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Subject:email/list Copyright From:Lise A Hansen <hanse067 -at- MAROON -dot- TC -dot- UMN -dot- EDU> Date:Sat, 9 Mar 1996 17:23:23 -0600
I get TECHWR-L in Digest form, so I apologize if someone has already
addressed Doug Engstrom's question about email and listserv
copyright. I just finished reading a book chapter in _Cyberspace
and the Law: Your Rights and Duties in the On-Line World_(by Edward
Cavasos and Gavino Morin, The MIT Press, 1994), that addressed many of
The Copyright Act protects "'original works of authorship' that
are fixed in a tangible form of expression" (Circular 1: Copyright Basics)
Electronic messages meet the "fixed in a tangible form" requirement.
With this protection in mind, requesting permission to re-post or re-publish
someone's mail message is not only good manners but also legally necessary.
Even forwarding a message to a co-worker is a copyright infringement because
you have made a copy without the author's permission.
Doug also explains,
>The people asserting copyright by the author proceed from the assumption
>that a list posting or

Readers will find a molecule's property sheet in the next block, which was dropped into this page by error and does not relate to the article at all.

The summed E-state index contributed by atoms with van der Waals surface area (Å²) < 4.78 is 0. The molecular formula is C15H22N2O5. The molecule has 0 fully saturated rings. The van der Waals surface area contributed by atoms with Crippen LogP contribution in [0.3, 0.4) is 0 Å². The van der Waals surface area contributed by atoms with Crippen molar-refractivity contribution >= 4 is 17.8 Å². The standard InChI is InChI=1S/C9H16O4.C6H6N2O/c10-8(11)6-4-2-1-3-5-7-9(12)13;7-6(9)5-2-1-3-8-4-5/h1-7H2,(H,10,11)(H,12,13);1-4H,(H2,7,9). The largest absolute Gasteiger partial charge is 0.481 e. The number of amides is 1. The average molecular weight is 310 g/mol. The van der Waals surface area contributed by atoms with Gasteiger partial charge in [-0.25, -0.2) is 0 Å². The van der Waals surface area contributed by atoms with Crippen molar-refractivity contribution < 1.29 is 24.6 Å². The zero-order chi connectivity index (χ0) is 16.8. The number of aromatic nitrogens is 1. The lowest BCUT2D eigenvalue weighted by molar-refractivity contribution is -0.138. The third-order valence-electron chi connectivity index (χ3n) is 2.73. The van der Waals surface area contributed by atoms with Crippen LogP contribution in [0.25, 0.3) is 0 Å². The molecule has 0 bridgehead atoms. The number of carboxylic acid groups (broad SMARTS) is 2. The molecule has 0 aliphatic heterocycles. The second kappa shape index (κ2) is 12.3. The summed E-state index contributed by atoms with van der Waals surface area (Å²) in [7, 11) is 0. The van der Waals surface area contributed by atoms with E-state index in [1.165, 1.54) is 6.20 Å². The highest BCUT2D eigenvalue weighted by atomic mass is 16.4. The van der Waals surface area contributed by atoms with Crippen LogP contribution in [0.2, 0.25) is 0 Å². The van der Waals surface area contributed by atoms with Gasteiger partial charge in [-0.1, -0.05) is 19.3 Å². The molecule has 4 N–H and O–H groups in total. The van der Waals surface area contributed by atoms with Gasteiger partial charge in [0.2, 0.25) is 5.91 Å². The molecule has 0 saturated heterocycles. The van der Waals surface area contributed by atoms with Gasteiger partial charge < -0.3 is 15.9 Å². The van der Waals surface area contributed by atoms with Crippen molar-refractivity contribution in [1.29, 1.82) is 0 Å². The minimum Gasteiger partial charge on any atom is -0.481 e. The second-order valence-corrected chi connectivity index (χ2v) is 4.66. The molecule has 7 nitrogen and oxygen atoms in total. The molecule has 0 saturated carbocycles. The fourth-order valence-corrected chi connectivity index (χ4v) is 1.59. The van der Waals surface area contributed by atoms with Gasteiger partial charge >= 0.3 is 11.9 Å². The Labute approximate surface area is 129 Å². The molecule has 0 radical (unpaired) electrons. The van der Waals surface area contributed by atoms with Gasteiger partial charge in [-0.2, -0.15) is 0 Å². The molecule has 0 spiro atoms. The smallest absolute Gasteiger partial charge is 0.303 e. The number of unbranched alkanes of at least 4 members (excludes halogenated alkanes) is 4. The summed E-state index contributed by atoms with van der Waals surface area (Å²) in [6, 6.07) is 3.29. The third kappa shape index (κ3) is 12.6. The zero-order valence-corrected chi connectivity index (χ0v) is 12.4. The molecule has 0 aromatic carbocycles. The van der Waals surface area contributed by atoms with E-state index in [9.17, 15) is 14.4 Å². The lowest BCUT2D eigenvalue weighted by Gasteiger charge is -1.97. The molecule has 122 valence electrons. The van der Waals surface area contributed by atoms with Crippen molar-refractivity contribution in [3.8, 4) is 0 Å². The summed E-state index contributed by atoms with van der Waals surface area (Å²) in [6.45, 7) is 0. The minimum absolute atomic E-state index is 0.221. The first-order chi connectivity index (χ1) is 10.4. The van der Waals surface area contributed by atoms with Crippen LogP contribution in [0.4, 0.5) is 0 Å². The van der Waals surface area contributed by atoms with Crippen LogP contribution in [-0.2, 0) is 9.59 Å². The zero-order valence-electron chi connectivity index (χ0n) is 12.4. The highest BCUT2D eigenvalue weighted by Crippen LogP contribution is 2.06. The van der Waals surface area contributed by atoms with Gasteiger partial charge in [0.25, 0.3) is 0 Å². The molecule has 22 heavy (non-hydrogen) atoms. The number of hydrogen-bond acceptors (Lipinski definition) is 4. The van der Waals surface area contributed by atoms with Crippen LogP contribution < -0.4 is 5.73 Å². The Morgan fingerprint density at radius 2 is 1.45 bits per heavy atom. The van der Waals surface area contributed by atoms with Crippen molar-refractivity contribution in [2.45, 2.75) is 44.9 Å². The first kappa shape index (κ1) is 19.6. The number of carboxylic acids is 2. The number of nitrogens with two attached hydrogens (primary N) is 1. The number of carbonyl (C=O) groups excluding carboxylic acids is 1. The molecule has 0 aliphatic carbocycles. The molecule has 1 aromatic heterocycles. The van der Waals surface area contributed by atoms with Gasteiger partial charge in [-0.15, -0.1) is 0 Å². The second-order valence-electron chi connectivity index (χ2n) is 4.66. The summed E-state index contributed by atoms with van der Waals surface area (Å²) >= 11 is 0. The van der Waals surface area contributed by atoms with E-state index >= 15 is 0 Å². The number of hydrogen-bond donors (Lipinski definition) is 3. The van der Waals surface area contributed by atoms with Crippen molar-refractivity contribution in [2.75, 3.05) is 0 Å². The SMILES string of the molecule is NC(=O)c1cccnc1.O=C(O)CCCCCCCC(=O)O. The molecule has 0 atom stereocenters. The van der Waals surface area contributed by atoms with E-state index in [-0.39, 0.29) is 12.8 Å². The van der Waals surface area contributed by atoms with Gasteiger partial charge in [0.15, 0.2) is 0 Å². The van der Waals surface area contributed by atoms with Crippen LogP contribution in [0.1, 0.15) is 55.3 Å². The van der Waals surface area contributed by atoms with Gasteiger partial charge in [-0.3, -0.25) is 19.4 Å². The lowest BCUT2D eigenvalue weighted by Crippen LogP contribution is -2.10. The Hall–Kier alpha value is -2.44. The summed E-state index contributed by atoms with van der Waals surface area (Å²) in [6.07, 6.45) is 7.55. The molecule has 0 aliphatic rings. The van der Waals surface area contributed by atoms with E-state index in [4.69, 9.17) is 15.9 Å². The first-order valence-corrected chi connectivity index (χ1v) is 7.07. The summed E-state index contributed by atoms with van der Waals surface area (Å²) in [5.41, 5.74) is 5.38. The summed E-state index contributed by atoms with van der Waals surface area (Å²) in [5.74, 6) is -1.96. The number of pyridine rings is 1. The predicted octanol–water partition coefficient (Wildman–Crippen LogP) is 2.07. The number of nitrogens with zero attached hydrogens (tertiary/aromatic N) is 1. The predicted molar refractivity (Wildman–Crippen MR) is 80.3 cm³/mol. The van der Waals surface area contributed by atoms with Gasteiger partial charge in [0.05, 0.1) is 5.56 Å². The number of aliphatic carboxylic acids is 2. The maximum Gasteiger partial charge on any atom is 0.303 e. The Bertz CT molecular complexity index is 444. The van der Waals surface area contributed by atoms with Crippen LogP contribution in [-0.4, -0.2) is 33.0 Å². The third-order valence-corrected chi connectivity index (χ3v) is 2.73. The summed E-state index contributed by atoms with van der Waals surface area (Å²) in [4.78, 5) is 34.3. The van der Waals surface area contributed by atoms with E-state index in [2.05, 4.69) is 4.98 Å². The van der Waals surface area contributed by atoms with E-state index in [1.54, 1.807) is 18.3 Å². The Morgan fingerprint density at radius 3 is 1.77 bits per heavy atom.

)e-mail message is like most other written work--property of the author
>unless the author explicitly sells or waives his or her property rights.
>However, it has occurred to me that the type of communication that e-mail
>and list traffic most resembles is personal letters, and personal letters
>are treated as chattel property -of the recipient- not the author.
Cavasos and Gavino explain that personal letters actually do belong to
the sender. They refer to J.D. Salinger's sucessful attempt to ban a
biographer from quoting letters Salinger wrote. In the electronic
world, the same principle applies: "any email you send to someone else is
your property, and the recipient can only use it in ways consistent with
your wishes" (Cavasos & Gavino, p. 56).
Finally, although each of us who post to TECHWR-L maintain
copyright, the list moderator could claim a compilation copyright.
Granted, what Copyright Law dictates does not reflect what happens daily
on the Internet. Much of what we do is, fortunately, covered under Fair Use